After four years of development and amidst the building speculation of gamers and PC enthusiasts, AMD today announced that its Ryzen CPUs are now available for pre-order and will ship on March 2.
Like their chief competition—Intel’s Core i7 processors—Ryzen will come in several flavors, which you can pre-order starting at $329. That price gets you the base model, the Ryzen 7 1700, an eight-core, 16-thread processor with a base clock speed of 3GHz that can be boosted to 3.7GHz.
The next step up is the $399 Ryzen 7 1700X, which increases the clock speed to 3.4GHz with a 3.8GHz boost. Finally, there’s the top-of-the-line $499 1800X, which runs at 3.6GHz and can be boosted to 4.0GHz. Like the 1700, the 1700X and 1800X both have eight cores and 16 threads.
As for what kind of performance you can expect, that remains uncertain. Independent benchmarking tests for the Ryzen 7 trio aren’t available yet, although AMD offered numbers based on its own internal testing at a press event in San Francisco this week. The 1800x beat its closest competitor—the Intel Core i7 6900k—on the industry-standard Cinebench performance benchmark and Handbrake encoding tests that AMD performed. But the Core i7 slightly outperformed it on another standard benchmark, PCMark 8, which measures the overall performance of common tasks that users perform in a typical day.
Meanwhile, the Ryzen 7 1700 offers improvements over its closest competitor—the Intel Core i7 7700k—on several tests important to creative professionals, including manipulating files in Photoshop and exporting video from Premiere Pro.
While AMD’s results suggest that Ryzen chips beat the Intel competition in some cases, perhaps the most head-turning number is the 1800X’s price. At $499, it’s approximately half the MSRP of the Core i7 6900k (also an eight-core processor) and just $100 more than the 1700X. That price point signals that AMD wants the Ryzen to appeal as much to PC gamers, tinkerers, and creative professionals as to data center operators.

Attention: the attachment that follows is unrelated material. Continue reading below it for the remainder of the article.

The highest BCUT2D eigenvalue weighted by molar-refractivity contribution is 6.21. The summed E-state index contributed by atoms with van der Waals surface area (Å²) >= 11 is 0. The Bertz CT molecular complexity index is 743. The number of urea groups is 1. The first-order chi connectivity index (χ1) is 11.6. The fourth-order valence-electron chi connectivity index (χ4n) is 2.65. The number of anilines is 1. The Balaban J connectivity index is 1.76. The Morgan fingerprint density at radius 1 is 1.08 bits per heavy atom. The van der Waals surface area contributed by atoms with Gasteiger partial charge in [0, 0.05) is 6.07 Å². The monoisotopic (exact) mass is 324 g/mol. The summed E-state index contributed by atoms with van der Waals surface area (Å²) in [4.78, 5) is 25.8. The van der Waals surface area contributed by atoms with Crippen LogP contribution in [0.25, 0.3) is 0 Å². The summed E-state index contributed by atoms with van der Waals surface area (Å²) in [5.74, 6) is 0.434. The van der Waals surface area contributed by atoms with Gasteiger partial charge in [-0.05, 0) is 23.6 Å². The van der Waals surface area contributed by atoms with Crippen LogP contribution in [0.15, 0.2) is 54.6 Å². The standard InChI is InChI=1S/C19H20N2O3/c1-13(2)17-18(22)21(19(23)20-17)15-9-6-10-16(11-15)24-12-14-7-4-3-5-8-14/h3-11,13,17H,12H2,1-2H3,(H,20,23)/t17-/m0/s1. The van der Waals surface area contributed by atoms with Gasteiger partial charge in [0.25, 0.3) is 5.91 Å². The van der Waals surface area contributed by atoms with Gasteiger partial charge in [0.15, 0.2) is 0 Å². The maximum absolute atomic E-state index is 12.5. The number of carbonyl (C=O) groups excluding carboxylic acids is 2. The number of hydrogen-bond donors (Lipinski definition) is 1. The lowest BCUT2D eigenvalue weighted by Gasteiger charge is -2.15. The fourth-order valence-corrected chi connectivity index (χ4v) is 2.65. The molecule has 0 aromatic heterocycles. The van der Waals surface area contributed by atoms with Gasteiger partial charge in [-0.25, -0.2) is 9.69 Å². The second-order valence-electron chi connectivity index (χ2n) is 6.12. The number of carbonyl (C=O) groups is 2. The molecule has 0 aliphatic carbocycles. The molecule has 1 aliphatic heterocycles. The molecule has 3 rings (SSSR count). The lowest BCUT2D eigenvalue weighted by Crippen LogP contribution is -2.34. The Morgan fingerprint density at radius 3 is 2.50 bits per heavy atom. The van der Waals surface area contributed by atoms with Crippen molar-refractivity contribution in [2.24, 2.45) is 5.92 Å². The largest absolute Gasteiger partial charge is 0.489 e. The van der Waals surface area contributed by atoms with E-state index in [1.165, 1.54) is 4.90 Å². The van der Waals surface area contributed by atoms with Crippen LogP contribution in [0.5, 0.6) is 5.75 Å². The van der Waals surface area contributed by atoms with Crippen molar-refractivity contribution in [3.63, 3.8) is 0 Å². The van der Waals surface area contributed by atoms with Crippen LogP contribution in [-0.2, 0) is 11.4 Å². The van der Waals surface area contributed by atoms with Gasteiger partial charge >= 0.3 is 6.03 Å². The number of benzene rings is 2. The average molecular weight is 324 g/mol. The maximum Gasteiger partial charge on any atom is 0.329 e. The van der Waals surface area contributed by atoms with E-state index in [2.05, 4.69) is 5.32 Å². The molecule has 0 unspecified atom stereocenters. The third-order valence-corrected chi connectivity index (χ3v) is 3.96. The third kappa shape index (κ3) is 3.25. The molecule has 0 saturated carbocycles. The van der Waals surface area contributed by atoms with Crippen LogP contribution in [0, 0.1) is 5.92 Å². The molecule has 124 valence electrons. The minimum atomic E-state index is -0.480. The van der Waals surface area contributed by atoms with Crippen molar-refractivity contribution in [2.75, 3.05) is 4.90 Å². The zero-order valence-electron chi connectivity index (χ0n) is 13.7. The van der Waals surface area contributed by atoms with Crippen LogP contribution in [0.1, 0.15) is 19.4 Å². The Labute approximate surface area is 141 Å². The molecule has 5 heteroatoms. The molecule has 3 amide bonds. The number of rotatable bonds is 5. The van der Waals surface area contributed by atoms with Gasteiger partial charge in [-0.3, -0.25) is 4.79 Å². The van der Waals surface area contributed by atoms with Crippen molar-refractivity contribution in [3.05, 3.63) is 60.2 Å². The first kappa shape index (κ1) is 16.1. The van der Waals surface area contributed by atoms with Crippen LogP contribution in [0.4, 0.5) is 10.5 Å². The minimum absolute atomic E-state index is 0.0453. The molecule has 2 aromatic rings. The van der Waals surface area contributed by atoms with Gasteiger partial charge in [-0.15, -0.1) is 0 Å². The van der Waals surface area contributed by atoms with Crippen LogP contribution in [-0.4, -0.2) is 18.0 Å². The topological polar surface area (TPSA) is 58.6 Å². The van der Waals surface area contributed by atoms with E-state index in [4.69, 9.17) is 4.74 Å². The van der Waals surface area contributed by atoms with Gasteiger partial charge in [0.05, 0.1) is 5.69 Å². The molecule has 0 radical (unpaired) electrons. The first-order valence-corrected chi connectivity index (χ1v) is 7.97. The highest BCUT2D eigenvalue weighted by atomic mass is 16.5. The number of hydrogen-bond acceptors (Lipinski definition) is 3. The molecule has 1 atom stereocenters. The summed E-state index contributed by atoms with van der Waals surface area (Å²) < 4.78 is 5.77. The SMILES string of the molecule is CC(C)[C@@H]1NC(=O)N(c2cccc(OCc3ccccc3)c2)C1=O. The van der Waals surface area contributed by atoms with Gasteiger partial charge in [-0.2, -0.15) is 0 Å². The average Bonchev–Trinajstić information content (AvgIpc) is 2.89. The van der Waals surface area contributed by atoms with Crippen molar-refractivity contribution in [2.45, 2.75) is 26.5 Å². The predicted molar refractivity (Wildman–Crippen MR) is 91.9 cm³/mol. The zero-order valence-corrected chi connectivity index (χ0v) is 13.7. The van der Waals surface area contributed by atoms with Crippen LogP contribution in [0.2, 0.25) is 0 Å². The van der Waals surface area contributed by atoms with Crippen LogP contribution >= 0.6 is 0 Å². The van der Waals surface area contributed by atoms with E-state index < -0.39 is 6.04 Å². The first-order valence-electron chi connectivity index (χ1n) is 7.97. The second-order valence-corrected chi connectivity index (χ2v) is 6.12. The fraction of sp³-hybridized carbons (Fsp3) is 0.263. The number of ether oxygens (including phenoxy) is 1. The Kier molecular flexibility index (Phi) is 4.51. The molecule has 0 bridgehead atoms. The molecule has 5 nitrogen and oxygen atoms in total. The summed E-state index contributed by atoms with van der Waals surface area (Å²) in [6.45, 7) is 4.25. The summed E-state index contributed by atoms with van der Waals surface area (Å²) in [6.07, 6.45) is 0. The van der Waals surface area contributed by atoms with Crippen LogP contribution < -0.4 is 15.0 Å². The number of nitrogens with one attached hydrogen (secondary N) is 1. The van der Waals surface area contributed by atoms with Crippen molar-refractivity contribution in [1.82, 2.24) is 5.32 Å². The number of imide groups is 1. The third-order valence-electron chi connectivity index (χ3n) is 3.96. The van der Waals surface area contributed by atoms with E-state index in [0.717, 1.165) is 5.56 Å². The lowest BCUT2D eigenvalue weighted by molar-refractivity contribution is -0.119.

“We want to make eight-core processors accessible to everyone,” AMD CEO Lisa Su said at the press event. “We wanted to build a CPU that serves all applications, everything from PCs through cloud data centers.”
Should Intel be worried? Perhaps, although it’s worth noting that the Ryzen 7 1800X won’t be competitive with the 10-core Intel Core i7 6950x Extreme Edition, which is the most powerful consumer CPU available, clock speeds notwithstanding. Neither is the Ryzen 7 a suitable alternative for the midrange Core i5 and budget Core i3—AMD is rumored to be planning more versions of the Ryzen to compete with those models, although the company hasn’t announced anything publicly.
Meanwhile, you can pre-order all three Ryzen 7 models starting today from retailers like Amazon, Newegg, and Microcenter. The processors start shipping on March 2, and AMD says Ryzen 7-based systems will be available from more than 19 boutique PC makers by that date, including one from Origin (pictured above).